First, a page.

With the Paris attacks in the news over the last week. I’ve been struggling with mixed feelings. The loss of life during the Charlie Hebdo and market attacks was devastating. Radicals, extremists and fear mongers shattered our fragile sense of security as our airwaves became saturated with paranoia and mistrust. The Charlie Hebdo attacks came as a body blow to freedom of expression.
But even free speech has its limits. As a member of the media, a writer and a freelance photographer I understand how difficult it is to walk this line. But just because we can say it, doesn’t mean we should. I feel that Charlie Hebdo crossed a line in their depictions of the Prophet Mohamed. It was unnecessary, inflammatory and frankly racist. Now during the painful and emotional clean up of a tragedy, they seek to show the terrorists the strength of their pen by publishing yet another depiction of Mohamed on their front cover.
With over 3 million copies flying off the shelves, … sigh. Where do we go from here?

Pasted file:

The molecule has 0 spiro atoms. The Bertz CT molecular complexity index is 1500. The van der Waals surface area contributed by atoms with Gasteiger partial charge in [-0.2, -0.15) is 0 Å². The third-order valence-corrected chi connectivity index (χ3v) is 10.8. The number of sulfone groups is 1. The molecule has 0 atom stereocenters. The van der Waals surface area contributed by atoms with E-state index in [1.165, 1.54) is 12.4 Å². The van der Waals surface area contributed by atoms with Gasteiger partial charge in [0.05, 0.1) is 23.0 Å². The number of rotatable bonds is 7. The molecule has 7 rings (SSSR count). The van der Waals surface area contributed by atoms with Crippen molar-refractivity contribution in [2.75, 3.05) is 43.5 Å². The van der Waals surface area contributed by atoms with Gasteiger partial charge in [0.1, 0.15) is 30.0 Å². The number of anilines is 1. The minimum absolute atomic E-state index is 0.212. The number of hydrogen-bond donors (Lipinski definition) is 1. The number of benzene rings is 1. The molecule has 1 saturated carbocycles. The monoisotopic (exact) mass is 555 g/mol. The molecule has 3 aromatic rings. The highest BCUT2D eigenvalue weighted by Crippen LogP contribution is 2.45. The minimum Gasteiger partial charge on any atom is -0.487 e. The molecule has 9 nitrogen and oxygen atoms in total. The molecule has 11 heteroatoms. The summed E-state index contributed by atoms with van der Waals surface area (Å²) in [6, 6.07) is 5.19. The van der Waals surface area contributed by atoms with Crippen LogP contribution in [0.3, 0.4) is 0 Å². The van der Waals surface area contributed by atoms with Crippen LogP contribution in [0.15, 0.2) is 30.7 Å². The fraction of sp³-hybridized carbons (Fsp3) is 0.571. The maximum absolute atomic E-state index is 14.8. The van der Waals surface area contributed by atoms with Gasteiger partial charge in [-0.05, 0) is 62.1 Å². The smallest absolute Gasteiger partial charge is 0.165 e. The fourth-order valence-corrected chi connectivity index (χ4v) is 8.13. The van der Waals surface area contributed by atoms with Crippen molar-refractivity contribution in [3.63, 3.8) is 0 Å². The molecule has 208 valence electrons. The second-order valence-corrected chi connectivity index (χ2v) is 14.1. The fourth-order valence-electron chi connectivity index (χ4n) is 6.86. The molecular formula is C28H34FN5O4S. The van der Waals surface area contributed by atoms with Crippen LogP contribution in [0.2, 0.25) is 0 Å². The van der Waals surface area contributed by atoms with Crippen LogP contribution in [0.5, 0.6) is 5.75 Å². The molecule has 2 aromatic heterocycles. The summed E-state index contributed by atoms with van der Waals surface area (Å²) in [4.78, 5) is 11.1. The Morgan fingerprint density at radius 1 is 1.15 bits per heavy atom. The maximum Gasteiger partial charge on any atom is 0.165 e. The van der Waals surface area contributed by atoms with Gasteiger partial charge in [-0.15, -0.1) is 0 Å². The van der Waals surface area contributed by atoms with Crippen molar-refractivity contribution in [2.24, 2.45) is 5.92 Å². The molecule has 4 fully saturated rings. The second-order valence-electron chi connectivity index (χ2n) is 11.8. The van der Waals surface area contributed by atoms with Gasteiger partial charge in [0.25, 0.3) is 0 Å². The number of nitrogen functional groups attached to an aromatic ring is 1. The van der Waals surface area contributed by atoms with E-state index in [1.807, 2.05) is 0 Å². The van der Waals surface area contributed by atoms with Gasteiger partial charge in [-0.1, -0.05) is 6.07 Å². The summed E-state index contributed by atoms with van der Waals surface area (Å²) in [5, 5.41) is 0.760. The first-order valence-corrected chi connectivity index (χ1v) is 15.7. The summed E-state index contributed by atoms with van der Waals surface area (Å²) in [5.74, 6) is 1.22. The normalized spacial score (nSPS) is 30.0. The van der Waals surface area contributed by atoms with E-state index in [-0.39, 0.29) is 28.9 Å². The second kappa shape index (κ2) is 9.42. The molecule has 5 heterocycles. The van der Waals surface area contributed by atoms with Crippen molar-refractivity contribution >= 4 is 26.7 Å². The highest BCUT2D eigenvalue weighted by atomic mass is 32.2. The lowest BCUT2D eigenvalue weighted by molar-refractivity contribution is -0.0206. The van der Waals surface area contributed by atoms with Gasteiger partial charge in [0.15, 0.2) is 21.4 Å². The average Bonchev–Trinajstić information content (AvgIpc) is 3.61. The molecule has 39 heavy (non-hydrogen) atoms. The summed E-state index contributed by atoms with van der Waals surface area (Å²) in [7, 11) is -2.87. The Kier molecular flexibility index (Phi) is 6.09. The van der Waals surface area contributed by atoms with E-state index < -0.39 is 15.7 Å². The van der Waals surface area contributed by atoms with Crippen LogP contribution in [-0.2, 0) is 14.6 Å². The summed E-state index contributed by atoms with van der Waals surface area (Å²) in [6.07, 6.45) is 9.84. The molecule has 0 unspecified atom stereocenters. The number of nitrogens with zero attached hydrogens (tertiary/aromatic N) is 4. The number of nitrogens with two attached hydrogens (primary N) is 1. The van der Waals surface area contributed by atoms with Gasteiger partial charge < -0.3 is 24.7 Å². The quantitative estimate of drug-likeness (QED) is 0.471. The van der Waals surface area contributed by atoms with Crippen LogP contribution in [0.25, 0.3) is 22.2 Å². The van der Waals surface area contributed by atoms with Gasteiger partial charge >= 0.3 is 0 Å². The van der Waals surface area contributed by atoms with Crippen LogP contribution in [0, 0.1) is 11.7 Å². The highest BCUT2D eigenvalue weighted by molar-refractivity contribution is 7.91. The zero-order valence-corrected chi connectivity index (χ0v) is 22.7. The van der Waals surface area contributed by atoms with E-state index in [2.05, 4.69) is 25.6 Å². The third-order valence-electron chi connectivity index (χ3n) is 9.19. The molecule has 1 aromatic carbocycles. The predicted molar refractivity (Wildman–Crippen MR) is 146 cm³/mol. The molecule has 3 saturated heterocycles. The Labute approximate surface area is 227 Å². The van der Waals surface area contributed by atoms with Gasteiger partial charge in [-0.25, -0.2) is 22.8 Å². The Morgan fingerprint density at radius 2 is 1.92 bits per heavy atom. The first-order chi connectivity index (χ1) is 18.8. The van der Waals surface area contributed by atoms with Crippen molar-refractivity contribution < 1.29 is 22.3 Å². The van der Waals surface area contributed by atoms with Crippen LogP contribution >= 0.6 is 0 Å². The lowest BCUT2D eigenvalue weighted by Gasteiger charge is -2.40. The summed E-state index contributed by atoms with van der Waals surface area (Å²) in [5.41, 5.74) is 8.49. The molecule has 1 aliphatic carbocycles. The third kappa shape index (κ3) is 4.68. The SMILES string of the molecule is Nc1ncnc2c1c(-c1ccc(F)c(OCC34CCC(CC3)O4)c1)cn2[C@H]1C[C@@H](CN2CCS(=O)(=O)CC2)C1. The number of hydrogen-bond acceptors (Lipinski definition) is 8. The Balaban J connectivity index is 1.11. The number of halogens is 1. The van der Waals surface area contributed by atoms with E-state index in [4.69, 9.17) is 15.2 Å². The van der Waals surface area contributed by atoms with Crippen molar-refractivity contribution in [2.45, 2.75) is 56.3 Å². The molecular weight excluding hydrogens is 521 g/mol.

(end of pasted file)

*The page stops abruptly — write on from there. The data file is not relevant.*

I choose to take comfort in the words of the wise:
“I think both freedom of religion and freedom of expression are both fundamental human rights,” he said, adding that he was talking specifically about the Paris killings.
“Everyone has not only the freedom and the right but the obligation to say what he thinks for the common good … we have the right to have this freedom openly without offending,” he said.
To illustrate his point, he turned to an aide and said: “It is true that you must not react violently, but although we are good friends if (he) says a curse word against my mother, he can expect a punch, it’s normal.”
To the writers at Charlie Hebdo I plead, stop this terrible circle of hate. Do not use the faith of many as a sword against the terrorists. Do not allow them to use you in this way. The power of your pen can and should invoke change and understanding. Stop these mean spirited attacks on the Muslim community. For they are not your enemy.
I am not Charlie, but I am human. Let’s stop the hate.
But I will continue to defend free speech, even when I don’t like it. Every.Single.Time.
I’ll leave you with the wise words of Rick Mercer and my favorite cartoon penned after the attacks by artist Lucille Clerc.